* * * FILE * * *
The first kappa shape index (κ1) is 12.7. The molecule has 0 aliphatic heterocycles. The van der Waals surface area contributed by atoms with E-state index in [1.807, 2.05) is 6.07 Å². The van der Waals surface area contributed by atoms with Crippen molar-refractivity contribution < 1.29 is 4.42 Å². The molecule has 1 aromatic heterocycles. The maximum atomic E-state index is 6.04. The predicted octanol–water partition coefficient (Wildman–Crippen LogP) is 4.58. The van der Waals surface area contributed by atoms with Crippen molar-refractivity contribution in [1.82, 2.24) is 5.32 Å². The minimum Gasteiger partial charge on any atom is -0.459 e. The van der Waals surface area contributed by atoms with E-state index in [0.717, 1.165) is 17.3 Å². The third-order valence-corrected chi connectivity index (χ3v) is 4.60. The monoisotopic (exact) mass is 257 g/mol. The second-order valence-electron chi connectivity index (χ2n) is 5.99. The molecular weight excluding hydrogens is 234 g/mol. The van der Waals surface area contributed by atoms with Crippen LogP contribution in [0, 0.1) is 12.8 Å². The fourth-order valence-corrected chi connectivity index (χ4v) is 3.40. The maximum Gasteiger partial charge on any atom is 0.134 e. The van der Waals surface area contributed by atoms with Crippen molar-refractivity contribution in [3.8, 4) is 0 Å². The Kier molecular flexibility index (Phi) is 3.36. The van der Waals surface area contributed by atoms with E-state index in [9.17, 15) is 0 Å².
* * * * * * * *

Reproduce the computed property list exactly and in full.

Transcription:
The first kappa shape index (κ1) is 12.7. The molecule has 0 aliphatic heterocycles. The van der Waals surface area contributed by atoms with E-state index in [1.807, 2.05) is 6.07 Å². The van der Waals surface area contributed by atoms with Crippen molar-refractivity contribution < 1.29 is 4.42 Å². The molecule has 1 aromatic heterocycles. The maximum atomic E-state index is 6.04. The predicted octanol–water partition coefficient (Wildman–Crippen LogP) is 4.58. The van der Waals surface area contributed by atoms with Crippen molar-refractivity contribution in [1.82, 2.24) is 5.32 Å². The minimum Gasteiger partial charge on any atom is -0.459 e. The van der Waals surface area contributed by atoms with E-state index in [0.717, 1.165) is 17.3 Å². The third-order valence-corrected chi connectivity index (χ3v) is 4.60. The monoisotopic (exact) mass is 257 g/mol. The second-order valence-electron chi connectivity index (χ2n) is 5.99. The molecular weight excluding hydrogens is 234 g/mol. The van der Waals surface area contributed by atoms with Crippen LogP contribution in [0, 0.1) is 12.8 Å². The fourth-order valence-corrected chi connectivity index (χ4v) is 3.40. The maximum Gasteiger partial charge on any atom is 0.134 e. The van der Waals surface area contributed by atoms with Crippen molar-refractivity contribution in [3.8, 4) is 0 Å². The Kier molecular flexibility index (Phi) is 3.36. The van der Waals surface area contributed by atoms with E-state index in [9.17, 15) is 0 Å².